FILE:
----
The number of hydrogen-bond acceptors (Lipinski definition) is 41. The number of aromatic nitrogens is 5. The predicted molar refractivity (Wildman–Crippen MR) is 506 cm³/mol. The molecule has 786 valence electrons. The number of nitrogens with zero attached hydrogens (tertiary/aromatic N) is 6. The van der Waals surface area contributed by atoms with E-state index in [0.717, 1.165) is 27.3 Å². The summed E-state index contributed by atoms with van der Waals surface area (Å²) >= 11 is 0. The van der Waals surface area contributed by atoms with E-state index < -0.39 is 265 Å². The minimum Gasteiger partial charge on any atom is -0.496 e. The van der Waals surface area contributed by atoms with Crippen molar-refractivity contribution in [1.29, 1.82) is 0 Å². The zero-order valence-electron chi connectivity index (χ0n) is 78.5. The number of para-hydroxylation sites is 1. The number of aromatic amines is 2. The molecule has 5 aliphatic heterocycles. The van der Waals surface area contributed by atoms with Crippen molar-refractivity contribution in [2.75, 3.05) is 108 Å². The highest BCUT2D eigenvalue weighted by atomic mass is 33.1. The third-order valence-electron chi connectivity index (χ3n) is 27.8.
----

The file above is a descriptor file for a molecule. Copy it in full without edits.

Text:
The number of hydrogen-bond acceptors (Lipinski definition) is 41. The number of aromatic nitrogens is 5. The predicted molar refractivity (Wildman–Crippen MR) is 506 cm³/mol. The molecule has 786 valence electrons. The number of nitrogens with zero attached hydrogens (tertiary/aromatic N) is 6. The van der Waals surface area contributed by atoms with E-state index in [0.717, 1.165) is 27.3 Å². The summed E-state index contributed by atoms with van der Waals surface area (Å²) >= 11 is 0. The van der Waals surface area contributed by atoms with E-state index < -0.39 is 265 Å². The minimum Gasteiger partial charge on any atom is -0.496 e. The van der Waals surface area contributed by atoms with Crippen molar-refractivity contribution in [1.29, 1.82) is 0 Å². The zero-order valence-electron chi connectivity index (χ0n) is 78.5. The number of para-hydroxylation sites is 1. The number of aromatic amines is 2. The molecule has 5 aliphatic heterocycles. The van der Waals surface area contributed by atoms with Crippen molar-refractivity contribution in [2.75, 3.05) is 108 Å². The highest BCUT2D eigenvalue weighted by atomic mass is 33.1. The third-order valence-electron chi connectivity index (χ3n) is 27.8.